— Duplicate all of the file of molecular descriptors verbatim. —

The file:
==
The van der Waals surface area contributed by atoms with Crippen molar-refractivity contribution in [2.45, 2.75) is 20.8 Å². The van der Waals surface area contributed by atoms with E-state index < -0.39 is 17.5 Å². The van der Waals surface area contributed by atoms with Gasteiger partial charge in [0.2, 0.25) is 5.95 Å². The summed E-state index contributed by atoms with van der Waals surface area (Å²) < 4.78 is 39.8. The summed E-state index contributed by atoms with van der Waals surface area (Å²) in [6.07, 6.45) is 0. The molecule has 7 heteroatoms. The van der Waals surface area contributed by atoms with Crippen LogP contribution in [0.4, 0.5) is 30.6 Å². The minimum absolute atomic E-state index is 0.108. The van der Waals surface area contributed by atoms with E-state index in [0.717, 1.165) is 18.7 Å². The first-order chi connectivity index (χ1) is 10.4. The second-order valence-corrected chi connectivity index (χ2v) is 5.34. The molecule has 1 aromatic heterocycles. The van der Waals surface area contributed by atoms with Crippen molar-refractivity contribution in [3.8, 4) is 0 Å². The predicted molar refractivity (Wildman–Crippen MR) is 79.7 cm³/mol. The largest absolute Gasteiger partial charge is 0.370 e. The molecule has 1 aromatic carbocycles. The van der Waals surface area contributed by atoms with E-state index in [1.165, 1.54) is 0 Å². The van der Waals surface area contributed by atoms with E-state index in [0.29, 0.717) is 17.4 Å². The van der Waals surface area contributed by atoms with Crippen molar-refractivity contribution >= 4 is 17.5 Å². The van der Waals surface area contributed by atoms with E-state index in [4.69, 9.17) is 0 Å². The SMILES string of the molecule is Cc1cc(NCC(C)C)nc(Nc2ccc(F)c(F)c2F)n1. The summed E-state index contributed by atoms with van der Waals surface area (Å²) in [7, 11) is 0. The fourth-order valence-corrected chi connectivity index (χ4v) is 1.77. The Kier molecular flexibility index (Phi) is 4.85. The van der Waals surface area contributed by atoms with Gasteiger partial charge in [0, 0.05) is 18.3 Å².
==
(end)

The van der Waals surface area contributed by atoms with Crippen molar-refractivity contribution in [2.45, 2.75) is 20.8 Å². The van der Waals surface area contributed by atoms with E-state index < -0.39 is 17.5 Å². The van der Waals surface area contributed by atoms with Gasteiger partial charge in [0.2, 0.25) is 5.95 Å². The summed E-state index contributed by atoms with van der Waals surface area (Å²) < 4.78 is 39.8. The summed E-state index contributed by atoms with van der Waals surface area (Å²) in [6.07, 6.45) is 0. The molecule has 7 heteroatoms. The van der Waals surface area contributed by atoms with Crippen LogP contribution in [0.4, 0.5) is 30.6 Å². The minimum absolute atomic E-state index is 0.108. The van der Waals surface area contributed by atoms with E-state index in [0.717, 1.165) is 18.7 Å². The first-order chi connectivity index (χ1) is 10.4. The second-order valence-corrected chi connectivity index (χ2v) is 5.34. The molecule has 1 aromatic heterocycles. The van der Waals surface area contributed by atoms with Crippen molar-refractivity contribution in [3.8, 4) is 0 Å². The predicted molar refractivity (Wildman–Crippen MR) is 79.7 cm³/mol. The largest absolute Gasteiger partial charge is 0.370 e. The molecule has 1 aromatic carbocycles. The van der Waals surface area contributed by atoms with E-state index in [1.165, 1.54) is 0 Å². The van der Waals surface area contributed by atoms with E-state index in [0.29, 0.717) is 17.4 Å². The van der Waals surface area contributed by atoms with Crippen molar-refractivity contribution >= 4 is 17.5 Å². The van der Waals surface area contributed by atoms with E-state index in [4.69, 9.17) is 0 Å². The SMILES string of the molecule is Cc1cc(NCC(C)C)nc(Nc2ccc(F)c(F)c2F)n1. The summed E-state index contributed by atoms with van der Waals surface area (Å²) in [7, 11) is 0. The fourth-order valence-corrected chi connectivity index (χ4v) is 1.77. The Kier molecular flexibility index (Phi) is 4.85. The van der Waals surface area contributed by atoms with Gasteiger partial charge in [0, 0.05) is 18.3 Å².